When you’re behind the wheel, what else are you doing besides driving? It’s worth asking, because if you think no one’s watching your actions, think again: A new study shows that your teens might not only be observing your driving habits – they could be copying them.
According to a survey of more than 1,700 teens from Liberty Mutual Insurance and SADD (Students Against Destructive Decisions), an alarming percentage of adolescents have witnessed their parents take risks like texting, speeding and even driving under the influence of alcohol. What’s more, the teens surveyed are doing just what mom and dad are doing in nearly equal measure (view/download our accompanying infographic here).
Of the teens involved in the survey, a stunning 91 percent responded that their parents talk on a cell phone while driving; 88 percent reported that their parents speed, and 59 percent indicated that they text message from behind the wheel. And while past Liberty Mutual and SADD reports demonstrated that parents are teens’ primary driving influence, nearly half of teenaged respondents (47 percent) in this most recent report said that their parents have driven at least occasionally without a seatbelt, while 20 percent reported that their parents have driven under the influence of alcohol (and 7 percent under the influence of marijuana).
It’s no surprise that two-thirds of teens feel there’s a double standard at work: Their parents live by different rules than the ones they drill into kids at home.
A side-by-side comparison shows that teens are doing nearly the same things as their parents. A whopping 90 percent reported talking on a cell phone while driving, and 94 percent admitted to speeding (at least occasionally), with nearly half (47 percent) speeding often or very often. Nearly 80 percent of teens reported sending text messages while driving, 16 percent said they have driven after using marijuana, 15 percent have driven under the influence of alcohol and 33 percent reported driving without a seatbelt.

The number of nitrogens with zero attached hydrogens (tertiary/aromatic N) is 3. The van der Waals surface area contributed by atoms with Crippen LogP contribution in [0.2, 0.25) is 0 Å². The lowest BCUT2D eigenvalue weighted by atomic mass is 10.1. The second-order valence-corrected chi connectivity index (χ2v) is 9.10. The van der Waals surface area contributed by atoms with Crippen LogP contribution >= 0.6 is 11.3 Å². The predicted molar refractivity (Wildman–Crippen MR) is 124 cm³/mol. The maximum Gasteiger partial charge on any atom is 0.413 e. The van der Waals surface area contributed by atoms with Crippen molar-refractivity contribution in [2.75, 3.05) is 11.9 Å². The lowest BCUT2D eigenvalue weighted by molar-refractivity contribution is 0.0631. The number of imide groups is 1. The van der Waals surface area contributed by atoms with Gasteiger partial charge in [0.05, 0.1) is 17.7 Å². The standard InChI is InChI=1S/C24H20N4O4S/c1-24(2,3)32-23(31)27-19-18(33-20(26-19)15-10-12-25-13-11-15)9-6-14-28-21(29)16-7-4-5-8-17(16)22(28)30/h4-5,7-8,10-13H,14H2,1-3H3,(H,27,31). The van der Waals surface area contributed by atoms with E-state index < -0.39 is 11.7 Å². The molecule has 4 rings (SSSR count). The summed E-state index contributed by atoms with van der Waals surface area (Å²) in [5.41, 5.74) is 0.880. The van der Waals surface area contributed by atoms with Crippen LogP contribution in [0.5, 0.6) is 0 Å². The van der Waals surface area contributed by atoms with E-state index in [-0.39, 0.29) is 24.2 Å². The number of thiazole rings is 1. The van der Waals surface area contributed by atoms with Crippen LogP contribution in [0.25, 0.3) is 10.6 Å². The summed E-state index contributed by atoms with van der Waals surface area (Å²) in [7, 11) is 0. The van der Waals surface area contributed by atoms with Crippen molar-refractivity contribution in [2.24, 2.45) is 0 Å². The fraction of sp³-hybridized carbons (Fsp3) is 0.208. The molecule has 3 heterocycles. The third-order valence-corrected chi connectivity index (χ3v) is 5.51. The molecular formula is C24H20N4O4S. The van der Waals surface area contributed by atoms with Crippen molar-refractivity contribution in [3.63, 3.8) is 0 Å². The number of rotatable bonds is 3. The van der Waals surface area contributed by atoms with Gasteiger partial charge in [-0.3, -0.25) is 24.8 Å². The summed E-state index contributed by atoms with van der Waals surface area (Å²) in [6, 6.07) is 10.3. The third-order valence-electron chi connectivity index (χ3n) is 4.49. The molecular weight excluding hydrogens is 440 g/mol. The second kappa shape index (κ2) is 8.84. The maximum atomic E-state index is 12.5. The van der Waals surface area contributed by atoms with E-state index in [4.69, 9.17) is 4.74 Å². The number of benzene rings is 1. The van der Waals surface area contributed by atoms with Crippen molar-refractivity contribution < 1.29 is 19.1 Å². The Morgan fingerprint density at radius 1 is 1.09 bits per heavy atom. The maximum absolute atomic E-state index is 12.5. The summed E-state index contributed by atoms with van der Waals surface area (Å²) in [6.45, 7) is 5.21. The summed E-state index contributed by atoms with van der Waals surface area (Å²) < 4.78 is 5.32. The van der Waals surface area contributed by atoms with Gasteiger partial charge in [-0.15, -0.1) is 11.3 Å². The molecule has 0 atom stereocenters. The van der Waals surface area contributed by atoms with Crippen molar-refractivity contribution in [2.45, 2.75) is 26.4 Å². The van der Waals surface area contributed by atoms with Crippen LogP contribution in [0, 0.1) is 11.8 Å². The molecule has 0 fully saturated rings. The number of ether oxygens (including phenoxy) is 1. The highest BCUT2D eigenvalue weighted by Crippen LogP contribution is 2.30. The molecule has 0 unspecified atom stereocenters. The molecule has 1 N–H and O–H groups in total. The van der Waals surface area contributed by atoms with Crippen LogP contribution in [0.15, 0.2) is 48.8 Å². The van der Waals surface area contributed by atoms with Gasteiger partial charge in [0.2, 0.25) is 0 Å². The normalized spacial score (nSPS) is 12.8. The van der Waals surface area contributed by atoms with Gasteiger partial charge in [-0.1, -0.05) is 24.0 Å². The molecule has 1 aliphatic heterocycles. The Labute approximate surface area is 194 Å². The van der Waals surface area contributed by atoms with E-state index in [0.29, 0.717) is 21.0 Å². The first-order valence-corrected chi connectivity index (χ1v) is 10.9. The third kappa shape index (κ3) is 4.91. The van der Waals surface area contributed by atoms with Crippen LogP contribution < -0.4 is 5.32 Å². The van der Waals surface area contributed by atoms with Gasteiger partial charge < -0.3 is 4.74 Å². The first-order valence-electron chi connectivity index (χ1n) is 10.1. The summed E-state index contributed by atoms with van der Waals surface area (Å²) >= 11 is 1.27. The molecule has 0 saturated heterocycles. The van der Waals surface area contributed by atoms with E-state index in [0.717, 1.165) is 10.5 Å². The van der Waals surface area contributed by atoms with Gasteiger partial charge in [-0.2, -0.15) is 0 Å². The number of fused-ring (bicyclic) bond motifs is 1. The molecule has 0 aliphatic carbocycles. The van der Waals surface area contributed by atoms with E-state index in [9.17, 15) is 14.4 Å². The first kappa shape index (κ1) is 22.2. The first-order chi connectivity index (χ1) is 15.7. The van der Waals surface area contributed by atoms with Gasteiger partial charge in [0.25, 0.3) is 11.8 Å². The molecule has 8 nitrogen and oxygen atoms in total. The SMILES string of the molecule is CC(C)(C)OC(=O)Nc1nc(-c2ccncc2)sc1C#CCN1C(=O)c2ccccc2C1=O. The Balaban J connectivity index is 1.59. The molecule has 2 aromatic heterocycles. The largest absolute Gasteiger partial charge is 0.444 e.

An encouraging finding was that when teens confronted their parents on bad driving habits, parents were likely to stop – although few teens indicated that they would actually speak up. In fact, only 21 percent responded that they would ask their parents to stop driving while under the influence of alcohol, even though 70 percent of those that have confronted their parents reported that they listened and changed their behavior.
It turns out that the Parent/Teen Driving Contract that Liberty Mutual and SADD have promoted may be as beneficial for parents as for teens. The contract is a customized agreement that lets you create your own family driving rules. Parents and teens agree on the rules, sign it, and post it in a prominent place so there’s no question about what behavior is allowable – and what isn’t.
Considering the survey results, do you have cause for concern about what your teens might be doing behind the wheel? What personal behavior would you change?